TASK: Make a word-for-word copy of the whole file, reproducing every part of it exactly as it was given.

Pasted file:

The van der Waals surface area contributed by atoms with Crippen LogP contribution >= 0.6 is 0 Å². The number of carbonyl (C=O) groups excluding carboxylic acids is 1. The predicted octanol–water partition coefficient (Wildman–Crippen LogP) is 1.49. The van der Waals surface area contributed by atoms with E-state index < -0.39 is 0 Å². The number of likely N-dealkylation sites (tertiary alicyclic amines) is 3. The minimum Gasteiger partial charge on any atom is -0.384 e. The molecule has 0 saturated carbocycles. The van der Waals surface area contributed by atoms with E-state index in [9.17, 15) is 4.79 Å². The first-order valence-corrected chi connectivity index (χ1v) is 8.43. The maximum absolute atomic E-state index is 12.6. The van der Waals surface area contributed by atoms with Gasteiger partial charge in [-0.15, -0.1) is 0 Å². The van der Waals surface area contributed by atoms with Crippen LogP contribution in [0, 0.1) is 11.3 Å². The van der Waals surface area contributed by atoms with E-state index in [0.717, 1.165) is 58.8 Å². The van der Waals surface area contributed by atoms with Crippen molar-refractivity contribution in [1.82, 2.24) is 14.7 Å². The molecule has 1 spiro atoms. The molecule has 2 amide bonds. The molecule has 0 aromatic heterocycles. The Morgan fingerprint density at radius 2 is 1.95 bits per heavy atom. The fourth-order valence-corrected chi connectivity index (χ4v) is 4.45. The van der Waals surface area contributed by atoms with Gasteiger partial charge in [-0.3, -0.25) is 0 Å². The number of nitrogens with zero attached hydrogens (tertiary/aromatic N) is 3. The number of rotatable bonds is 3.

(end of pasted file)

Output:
The van der Waals surface area contributed by atoms with Crippen LogP contribution >= 0.6 is 0 Å². The number of carbonyl (C=O) groups excluding carboxylic acids is 1. The predicted octanol–water partition coefficient (Wildman–Crippen LogP) is 1.49. The van der Waals surface area contributed by atoms with E-state index < -0.39 is 0 Å². The number of likely N-dealkylation sites (tertiary alicyclic amines) is 3. The minimum Gasteiger partial charge on any atom is -0.384 e. The molecule has 0 saturated carbocycles. The van der Waals surface area contributed by atoms with E-state index in [9.17, 15) is 4.79 Å². The first-order valence-corrected chi connectivity index (χ1v) is 8.43. The maximum absolute atomic E-state index is 12.6. The van der Waals surface area contributed by atoms with Gasteiger partial charge in [-0.15, -0.1) is 0 Å². The van der Waals surface area contributed by atoms with Crippen LogP contribution in [0, 0.1) is 11.3 Å². The van der Waals surface area contributed by atoms with E-state index in [0.717, 1.165) is 58.8 Å². The van der Waals surface area contributed by atoms with Crippen molar-refractivity contribution in [1.82, 2.24) is 14.7 Å². The molecule has 1 spiro atoms. The molecule has 2 amide bonds. The molecule has 0 aromatic heterocycles. The Morgan fingerprint density at radius 2 is 1.95 bits per heavy atom. The fourth-order valence-corrected chi connectivity index (χ4v) is 4.45. The van der Waals surface area contributed by atoms with Gasteiger partial charge in [-0.3, -0.25) is 0 Å². The number of nitrogens with zero attached hydrogens (tertiary/aromatic N) is 3. The number of rotatable bonds is 3.